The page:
I hope Eckert gets a legal team who starts suing EVERYONE involved in this. Malpractice suits against the doctors. A suit against the hospital. Suits against the officers. A suit against the county. And I can believe that he's afraid to leave the house. I had a colonoscopy and I had anxiety attacks for six months afterwards.
The lawyer may be using the theory that the ebook was published through Amazon, which is a US company, and so is quoting US law. But it's difficult to tell. A lot of lawyers will do anything their client asks them to do, even when they know there's no legal precedent for it, such as all the takedown notices some companies send out.
Well, it's obvious why the cops don't want to be photographed, especially in LA. There are a lot of bad cops doing bad things and they rely upon other cops to "back up" their stories, no matter how insane that story may sound. After all, it would be the perps word against several fine officers. Photographic evidence of them doing bad things would make it hard to lie.
But cops routinely think of reasons to detain people, just to harass them. It shows their authority and creates fear in the population.
I would suggest the RIAA ISN'T looking out for artists. It directs the royalties to the record labels that keep 90%-95% of what's collected. ASCAP and BMI do a slightly better job, but as discussed on TechDirt before, their surveys only cover big-name acts. Indie and low-grossing artists get left out!
What's funny in this entire argument is that the ARTISTSs are actually making MORE money than EVER. It's only the record companies that are making less.
Fans now have access to everything an artist has ever done, including demos and concert recordings, and they become even bigger fans, and are willing to plunk down up to $1200 to see Lady GaGa IN CONCERT. I'm sure Lady GaGa would rather you buy a ticket to see her than buy all her albums where she might get a few dollars in royalties.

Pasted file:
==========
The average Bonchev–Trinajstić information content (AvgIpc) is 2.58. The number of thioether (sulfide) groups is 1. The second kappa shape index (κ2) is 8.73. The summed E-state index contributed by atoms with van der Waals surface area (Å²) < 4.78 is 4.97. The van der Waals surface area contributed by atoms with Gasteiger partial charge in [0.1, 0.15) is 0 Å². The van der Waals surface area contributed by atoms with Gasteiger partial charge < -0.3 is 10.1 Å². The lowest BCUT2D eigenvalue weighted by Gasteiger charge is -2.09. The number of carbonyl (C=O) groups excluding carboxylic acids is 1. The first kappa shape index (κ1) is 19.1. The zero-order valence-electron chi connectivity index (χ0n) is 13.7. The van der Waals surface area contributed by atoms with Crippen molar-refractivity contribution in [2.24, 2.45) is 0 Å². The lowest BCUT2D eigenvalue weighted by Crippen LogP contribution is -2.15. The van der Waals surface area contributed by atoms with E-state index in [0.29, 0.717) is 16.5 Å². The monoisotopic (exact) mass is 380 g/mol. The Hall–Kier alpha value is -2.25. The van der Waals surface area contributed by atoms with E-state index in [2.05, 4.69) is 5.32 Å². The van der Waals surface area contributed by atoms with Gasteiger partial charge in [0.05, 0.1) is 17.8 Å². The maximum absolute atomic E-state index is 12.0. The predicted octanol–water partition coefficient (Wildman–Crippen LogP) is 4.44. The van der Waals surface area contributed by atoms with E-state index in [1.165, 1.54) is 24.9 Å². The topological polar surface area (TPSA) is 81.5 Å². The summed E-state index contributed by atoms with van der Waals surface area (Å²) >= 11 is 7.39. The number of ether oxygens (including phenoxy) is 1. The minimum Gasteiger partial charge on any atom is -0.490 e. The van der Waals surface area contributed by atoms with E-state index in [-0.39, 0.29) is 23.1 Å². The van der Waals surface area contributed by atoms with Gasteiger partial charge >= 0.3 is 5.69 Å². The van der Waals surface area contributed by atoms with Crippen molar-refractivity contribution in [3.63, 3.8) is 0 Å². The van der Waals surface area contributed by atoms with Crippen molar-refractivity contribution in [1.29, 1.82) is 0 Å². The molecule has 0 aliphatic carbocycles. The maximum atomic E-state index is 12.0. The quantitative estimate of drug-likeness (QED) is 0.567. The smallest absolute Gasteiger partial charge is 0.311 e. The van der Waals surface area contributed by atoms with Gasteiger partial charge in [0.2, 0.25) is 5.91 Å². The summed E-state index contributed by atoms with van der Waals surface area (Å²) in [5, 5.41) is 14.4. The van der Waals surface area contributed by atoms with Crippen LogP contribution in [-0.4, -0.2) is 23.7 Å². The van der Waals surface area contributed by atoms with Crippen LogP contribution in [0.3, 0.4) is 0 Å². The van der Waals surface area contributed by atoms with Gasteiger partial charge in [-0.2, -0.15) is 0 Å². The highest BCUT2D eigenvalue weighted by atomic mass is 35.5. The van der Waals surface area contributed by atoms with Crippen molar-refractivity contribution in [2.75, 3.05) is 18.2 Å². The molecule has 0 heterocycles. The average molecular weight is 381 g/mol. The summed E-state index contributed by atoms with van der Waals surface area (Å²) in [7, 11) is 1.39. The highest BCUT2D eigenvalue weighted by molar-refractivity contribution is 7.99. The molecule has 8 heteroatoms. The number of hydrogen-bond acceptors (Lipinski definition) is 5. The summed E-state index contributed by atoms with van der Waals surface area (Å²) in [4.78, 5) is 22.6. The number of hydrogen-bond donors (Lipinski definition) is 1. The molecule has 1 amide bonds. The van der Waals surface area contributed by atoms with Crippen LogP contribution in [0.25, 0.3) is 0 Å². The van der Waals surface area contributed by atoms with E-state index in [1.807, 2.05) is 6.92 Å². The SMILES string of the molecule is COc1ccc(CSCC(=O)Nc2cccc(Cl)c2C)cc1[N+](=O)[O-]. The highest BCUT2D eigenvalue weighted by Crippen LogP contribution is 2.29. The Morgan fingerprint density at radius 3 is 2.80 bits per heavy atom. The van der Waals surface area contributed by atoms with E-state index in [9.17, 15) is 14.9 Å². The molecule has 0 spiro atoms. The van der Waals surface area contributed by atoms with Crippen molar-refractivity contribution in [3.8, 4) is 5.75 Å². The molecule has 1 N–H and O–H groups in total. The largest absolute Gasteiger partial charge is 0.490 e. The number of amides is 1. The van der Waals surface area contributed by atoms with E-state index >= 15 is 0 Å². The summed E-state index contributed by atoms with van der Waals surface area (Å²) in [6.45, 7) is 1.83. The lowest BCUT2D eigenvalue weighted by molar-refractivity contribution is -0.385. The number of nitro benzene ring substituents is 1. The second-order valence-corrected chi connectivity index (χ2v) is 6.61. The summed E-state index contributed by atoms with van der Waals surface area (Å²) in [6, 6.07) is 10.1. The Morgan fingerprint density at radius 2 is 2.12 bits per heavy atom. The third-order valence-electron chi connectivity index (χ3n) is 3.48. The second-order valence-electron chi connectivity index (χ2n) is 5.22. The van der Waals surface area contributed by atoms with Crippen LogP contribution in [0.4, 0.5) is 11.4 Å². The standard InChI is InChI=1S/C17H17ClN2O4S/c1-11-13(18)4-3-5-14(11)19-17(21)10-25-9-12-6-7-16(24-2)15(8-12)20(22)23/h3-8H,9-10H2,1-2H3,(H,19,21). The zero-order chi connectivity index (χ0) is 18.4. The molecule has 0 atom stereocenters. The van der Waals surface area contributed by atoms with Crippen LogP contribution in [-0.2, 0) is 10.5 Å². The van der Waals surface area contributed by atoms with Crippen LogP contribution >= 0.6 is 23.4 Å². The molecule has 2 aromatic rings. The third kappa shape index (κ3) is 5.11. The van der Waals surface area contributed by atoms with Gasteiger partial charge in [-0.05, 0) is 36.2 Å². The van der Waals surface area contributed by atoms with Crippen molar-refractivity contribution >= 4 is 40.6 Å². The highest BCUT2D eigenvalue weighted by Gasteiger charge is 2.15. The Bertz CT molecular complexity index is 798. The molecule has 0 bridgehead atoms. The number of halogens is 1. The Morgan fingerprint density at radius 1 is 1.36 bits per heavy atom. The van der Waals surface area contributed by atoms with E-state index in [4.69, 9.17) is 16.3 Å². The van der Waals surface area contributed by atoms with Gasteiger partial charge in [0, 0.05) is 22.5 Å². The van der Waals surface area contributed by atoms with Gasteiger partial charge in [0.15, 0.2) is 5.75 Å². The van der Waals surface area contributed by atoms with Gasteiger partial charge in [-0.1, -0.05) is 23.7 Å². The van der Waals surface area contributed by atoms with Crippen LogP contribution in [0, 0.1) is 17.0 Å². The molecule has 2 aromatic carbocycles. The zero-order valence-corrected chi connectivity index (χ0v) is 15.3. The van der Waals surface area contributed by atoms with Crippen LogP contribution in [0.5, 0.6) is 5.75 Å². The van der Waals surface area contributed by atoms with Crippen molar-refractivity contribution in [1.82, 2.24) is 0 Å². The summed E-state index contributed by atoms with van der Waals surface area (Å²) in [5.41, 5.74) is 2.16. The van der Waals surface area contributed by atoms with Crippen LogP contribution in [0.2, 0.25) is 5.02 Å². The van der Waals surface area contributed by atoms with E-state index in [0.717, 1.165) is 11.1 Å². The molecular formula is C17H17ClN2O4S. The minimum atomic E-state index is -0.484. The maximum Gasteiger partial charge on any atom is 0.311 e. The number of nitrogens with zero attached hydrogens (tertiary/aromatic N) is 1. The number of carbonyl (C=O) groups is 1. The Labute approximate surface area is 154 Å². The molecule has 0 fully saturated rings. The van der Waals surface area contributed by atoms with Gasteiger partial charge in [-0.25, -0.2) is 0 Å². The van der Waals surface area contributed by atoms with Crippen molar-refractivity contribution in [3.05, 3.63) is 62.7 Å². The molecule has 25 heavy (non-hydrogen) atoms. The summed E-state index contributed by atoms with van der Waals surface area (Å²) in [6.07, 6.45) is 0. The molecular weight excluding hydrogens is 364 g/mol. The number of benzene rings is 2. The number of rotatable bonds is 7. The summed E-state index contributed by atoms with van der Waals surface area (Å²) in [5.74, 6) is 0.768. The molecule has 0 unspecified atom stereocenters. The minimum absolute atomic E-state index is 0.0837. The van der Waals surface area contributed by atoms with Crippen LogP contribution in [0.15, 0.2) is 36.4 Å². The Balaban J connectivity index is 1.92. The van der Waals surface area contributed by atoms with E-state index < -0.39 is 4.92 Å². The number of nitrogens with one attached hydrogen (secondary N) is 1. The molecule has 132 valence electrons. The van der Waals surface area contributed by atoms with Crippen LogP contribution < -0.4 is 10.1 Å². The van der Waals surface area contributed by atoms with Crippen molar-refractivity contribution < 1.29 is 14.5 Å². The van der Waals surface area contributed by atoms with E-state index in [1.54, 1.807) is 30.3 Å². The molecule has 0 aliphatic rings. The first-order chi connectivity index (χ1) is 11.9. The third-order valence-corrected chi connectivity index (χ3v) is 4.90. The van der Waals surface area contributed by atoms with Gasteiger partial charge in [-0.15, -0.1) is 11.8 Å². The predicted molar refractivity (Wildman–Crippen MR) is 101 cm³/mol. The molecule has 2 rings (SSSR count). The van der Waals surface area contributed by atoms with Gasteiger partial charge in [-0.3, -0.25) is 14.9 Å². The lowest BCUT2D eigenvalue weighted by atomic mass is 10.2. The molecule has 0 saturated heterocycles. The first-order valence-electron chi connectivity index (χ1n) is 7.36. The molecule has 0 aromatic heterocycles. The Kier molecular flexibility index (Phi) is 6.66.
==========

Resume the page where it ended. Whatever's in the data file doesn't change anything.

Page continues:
I think Kim Dotcom is just being honest about something that takes place every day, namely corporate lawyers using legal blackmail to make other companies and individuals do what they want. Here, Dotcom will give Amazon, etc., a license to use his patent in return for joining him on his lawsuit and loaning him money until he can unfreeze his assets. Companies make these sorts of arrangements all the time. Kim's just being more upfront about it.
Some people have noted the 35% cut (20% cut under 10,000 words) seems unfair. I'm guessing Amazon is probably kicking back a third to the copyright holder as well. But keep in mind writers who are published by major publishing companies sign deals where they get as little as $1 per hardcover sale and 25 cents per paperback sale, after all other expenses and advances are paid. That's about a 5% commission, so it's important to put things into perspective.
As people have criticized, I agree that I don't like the fact that Amazon is taking over ownership of the work, but in the old days publishers use to file the copyright on published works and tie up novels for 28 years. It's not too much different.
Well, Tech Dirt has written many times about companies using copyrighted artwork in their ads. Last week, there was a story about a copyright organization using a copyrighted piece of art they didn't ask permission to use. But now Tech Dirt says it's all right to steal something off the Times' Website and use it to sell a product? Eh, it seems a bit hypocritical.
I agree. Even the old system where you renewed a copyright after 27 years worked. 70% of works were never renewed because they held no value for their creators. Other people should be allowed to come along and use them as they want.
As I understand it, Australia is so use to being left behind media-wise that the country has become quite adept at using the Internet to download shows that will not be available for some time, or shows that will never make it to their shores. For example, the country embraced the Chinese VCD format so Australians could watch bootleg movies from Asia. This is just an evolution from those days. If anyone knows how to get US TV shows, Australians and New Zealanders certainly do.